Merck: 2014 is the year of the rebuild
Merck's fourth-quarter and year-end news: we're continuing to plow ahead, and are nearing the end of the downturn. The company posted $11.3 billion in sales for the quarter, down 4% from the same period a year before, and $44 billion in sales for the year, a 7% drop compared with 2012.
Market-leading DPP-4 diabetes medication Januvia lost some steam, with sales falling 1% in the quarter, 2% for the year. Singulair sales sank 38% during the quarter to $298 million, compared to $480 million in Q4 2012, and yearly totals for the asthma medication plummeted 69%, to almost $1.2 billion, compared to $3.8 billion in 2012. Singulair's patent lapsed in 2012.
Executives did not categorize the year as a turbulent one but noted that the reorg, which included not just a narrower focus, but cuts to R&D and SG&A costs, are about positioning the company for growth beginning in 2015.
Key to the company's next phase are efforts such as its immuno-oncology program, highlighted by the compound MK3475. The company is looking at this breakthrough drug for melanoma and has teamed up with Amgen, Pfizer and Incyte to explore possibilities that could help the company maximize its intellectual property.
R&D chief Roger Perlmutter noted that immuno-oncology collaboration makes real-world, clinical sense. “The history of cancer therapy is that over time, oncologists seek to employ combinations to get better risk/benefit ratios,” he said. He added that even though companies would like to own both parts of a combination drug, “you can't expect to discover everything yourself.”
The company is also expanding its in-house oncology expertise, but Merck is not stocking up on cancer sales reps. EVP Adam Schechter said that although the company has made significant cuts in its US field force, “we think we are the right size now.”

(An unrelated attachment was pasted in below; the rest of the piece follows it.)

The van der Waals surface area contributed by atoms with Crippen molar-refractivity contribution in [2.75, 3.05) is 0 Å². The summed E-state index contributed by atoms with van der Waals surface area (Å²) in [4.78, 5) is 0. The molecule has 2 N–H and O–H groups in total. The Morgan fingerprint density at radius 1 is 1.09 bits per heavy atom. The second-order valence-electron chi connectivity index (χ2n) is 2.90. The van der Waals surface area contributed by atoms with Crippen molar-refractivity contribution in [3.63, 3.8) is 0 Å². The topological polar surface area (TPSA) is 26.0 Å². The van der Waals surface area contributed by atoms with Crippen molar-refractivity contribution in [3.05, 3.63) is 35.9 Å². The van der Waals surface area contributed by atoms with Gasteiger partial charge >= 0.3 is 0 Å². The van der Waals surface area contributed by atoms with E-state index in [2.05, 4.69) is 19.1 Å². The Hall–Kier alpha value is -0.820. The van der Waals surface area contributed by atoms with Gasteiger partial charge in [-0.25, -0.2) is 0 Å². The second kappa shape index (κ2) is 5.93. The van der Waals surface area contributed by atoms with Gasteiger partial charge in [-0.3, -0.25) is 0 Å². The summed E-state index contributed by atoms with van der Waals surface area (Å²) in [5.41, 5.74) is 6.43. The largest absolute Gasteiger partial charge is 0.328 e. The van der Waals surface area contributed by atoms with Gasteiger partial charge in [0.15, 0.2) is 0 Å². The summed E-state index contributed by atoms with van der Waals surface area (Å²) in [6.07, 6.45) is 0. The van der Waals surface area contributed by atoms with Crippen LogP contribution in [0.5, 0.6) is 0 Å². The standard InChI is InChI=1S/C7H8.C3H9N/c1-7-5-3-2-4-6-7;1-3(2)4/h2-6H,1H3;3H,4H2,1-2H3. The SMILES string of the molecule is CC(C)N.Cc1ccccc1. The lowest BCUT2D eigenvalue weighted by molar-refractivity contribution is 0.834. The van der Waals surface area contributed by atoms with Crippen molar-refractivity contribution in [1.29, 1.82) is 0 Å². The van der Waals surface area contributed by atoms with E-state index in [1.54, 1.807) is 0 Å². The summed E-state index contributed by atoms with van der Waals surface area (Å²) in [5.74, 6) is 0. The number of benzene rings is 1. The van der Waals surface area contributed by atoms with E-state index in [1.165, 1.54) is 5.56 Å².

Executives would not be pinned down on the company's future in terms of mergers, acquisitions, swaps or sales. CEO Kenneth Frazier said Merck likes its animal health and consumer businesses but would not say if they would part ways. However, he did not dismiss the possibility.
“We have to look at where our capital should go from an allocation standpoint,” the CEO said, and noted recent moves to shrug off businesses that do not feed the company's core needs, such as its ophthalmology division. “We're not just looking at animal health and consumer,” he added.
Merck also said it has not given up on anti-muscle relaxant suggamadex, sleep drug suvorexant or osteoporosis drug odanacatib. The FDA turned away suggamadex and suvorexant last year, but executives expect to have approval-friendly data—such as lower-dosing information for suvorexant—in the regulator's hands this year.
Odanacatib's status is to be determined: Perlmutter said an independent data monitoring committee halted testing because of “overwhelming efficacy” of the benefit/risk profile, “so we know that—based on their analysis—we know unambiguously that there is treatment effect,” but he could not say if Merck will be ready to put it up for regulatory scrutiny this year.
The company expects the diabetes business will continued to be battered, but perhaps a bit less. “It looks like the decline has stabilized. The question is, "Can we get this to turn around?'” Schechter said, referring to US Januvia sales. The company expects additional pressure to come from Japan, which implements a uniform DDP-4 price cut this quarter. Merck is also expecting Germany to trim Januvia's price tag as well, but anticipates overall growth in that territory.